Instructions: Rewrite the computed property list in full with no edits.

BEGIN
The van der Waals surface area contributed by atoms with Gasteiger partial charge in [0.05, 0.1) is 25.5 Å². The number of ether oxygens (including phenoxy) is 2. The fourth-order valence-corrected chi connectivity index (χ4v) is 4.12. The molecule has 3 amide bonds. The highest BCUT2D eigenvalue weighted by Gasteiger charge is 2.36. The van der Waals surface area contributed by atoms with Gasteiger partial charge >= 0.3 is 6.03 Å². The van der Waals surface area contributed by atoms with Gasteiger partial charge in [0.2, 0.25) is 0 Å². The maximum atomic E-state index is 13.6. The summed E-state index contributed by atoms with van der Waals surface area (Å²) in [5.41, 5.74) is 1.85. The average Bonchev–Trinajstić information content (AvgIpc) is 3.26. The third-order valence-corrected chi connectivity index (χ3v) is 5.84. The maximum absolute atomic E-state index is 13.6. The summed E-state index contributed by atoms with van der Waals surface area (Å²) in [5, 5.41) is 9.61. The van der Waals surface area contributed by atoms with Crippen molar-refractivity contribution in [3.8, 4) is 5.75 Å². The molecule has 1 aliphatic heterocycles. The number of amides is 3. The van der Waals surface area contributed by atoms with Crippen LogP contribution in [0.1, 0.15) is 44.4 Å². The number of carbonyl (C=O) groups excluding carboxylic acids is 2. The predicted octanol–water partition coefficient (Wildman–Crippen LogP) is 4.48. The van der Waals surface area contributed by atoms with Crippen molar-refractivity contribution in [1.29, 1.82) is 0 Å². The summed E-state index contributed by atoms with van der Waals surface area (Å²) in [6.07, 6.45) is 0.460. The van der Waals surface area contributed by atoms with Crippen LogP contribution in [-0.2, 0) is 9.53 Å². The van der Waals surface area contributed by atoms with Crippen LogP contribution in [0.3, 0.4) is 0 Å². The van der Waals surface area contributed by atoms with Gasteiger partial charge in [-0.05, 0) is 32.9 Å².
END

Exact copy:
The van der Waals surface area contributed by atoms with Gasteiger partial charge in [0.05, 0.1) is 25.5 Å². The number of ether oxygens (including phenoxy) is 2. The fourth-order valence-corrected chi connectivity index (χ4v) is 4.12. The molecule has 3 amide bonds. The highest BCUT2D eigenvalue weighted by Gasteiger charge is 2.36. The van der Waals surface area contributed by atoms with Gasteiger partial charge >= 0.3 is 6.03 Å². The van der Waals surface area contributed by atoms with Gasteiger partial charge in [0.2, 0.25) is 0 Å². The maximum atomic E-state index is 13.6. The summed E-state index contributed by atoms with van der Waals surface area (Å²) in [5.41, 5.74) is 1.85. The average Bonchev–Trinajstić information content (AvgIpc) is 3.26. The third-order valence-corrected chi connectivity index (χ3v) is 5.84. The maximum absolute atomic E-state index is 13.6. The summed E-state index contributed by atoms with van der Waals surface area (Å²) in [5, 5.41) is 9.61. The van der Waals surface area contributed by atoms with Crippen molar-refractivity contribution in [3.8, 4) is 5.75 Å². The molecule has 1 aliphatic heterocycles. The number of amides is 3. The van der Waals surface area contributed by atoms with Crippen LogP contribution in [0.1, 0.15) is 44.4 Å². The number of carbonyl (C=O) groups excluding carboxylic acids is 2. The predicted octanol–water partition coefficient (Wildman–Crippen LogP) is 4.48. The van der Waals surface area contributed by atoms with Crippen molar-refractivity contribution in [1.29, 1.82) is 0 Å². The summed E-state index contributed by atoms with van der Waals surface area (Å²) in [6.07, 6.45) is 0.460. The van der Waals surface area contributed by atoms with Crippen LogP contribution in [-0.2, 0) is 9.53 Å². The van der Waals surface area contributed by atoms with Crippen LogP contribution in [0.3, 0.4) is 0 Å². The van der Waals surface area contributed by atoms with Gasteiger partial charge in [-0.05, 0) is 32.9 Å².